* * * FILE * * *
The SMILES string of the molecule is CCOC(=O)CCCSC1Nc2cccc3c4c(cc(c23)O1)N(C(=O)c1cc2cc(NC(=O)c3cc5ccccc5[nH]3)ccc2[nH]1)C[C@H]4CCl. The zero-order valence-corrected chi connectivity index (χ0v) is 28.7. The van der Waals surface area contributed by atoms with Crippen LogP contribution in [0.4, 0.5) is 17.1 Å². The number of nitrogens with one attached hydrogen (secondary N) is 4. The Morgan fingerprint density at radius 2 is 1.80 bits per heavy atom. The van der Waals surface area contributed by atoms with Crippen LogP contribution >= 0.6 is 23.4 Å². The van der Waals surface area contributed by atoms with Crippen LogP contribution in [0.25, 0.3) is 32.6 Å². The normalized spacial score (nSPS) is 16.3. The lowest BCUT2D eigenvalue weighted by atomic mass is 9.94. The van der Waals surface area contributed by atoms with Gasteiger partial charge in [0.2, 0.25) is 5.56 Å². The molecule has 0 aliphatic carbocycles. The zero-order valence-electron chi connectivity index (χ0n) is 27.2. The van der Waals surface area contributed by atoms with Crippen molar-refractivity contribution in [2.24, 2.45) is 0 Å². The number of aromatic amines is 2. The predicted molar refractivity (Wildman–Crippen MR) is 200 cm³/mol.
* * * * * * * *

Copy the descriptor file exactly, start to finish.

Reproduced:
The SMILES string of the molecule is CCOC(=O)CCCSC1Nc2cccc3c4c(cc(c23)O1)N(C(=O)c1cc2cc(NC(=O)c3cc5ccccc5[nH]3)ccc2[nH]1)C[C@H]4CCl. The zero-order valence-corrected chi connectivity index (χ0v) is 28.7. The van der Waals surface area contributed by atoms with Crippen LogP contribution in [0.4, 0.5) is 17.1 Å². The number of nitrogens with one attached hydrogen (secondary N) is 4. The Morgan fingerprint density at radius 2 is 1.80 bits per heavy atom. The van der Waals surface area contributed by atoms with Crippen LogP contribution >= 0.6 is 23.4 Å². The van der Waals surface area contributed by atoms with Crippen LogP contribution in [0.25, 0.3) is 32.6 Å². The normalized spacial score (nSPS) is 16.3. The lowest BCUT2D eigenvalue weighted by atomic mass is 9.94. The van der Waals surface area contributed by atoms with Gasteiger partial charge in [0.2, 0.25) is 5.56 Å². The molecule has 0 aliphatic carbocycles. The zero-order valence-electron chi connectivity index (χ0n) is 27.2. The van der Waals surface area contributed by atoms with Crippen molar-refractivity contribution in [2.24, 2.45) is 0 Å². The number of aromatic amines is 2. The predicted molar refractivity (Wildman–Crippen MR) is 200 cm³/mol.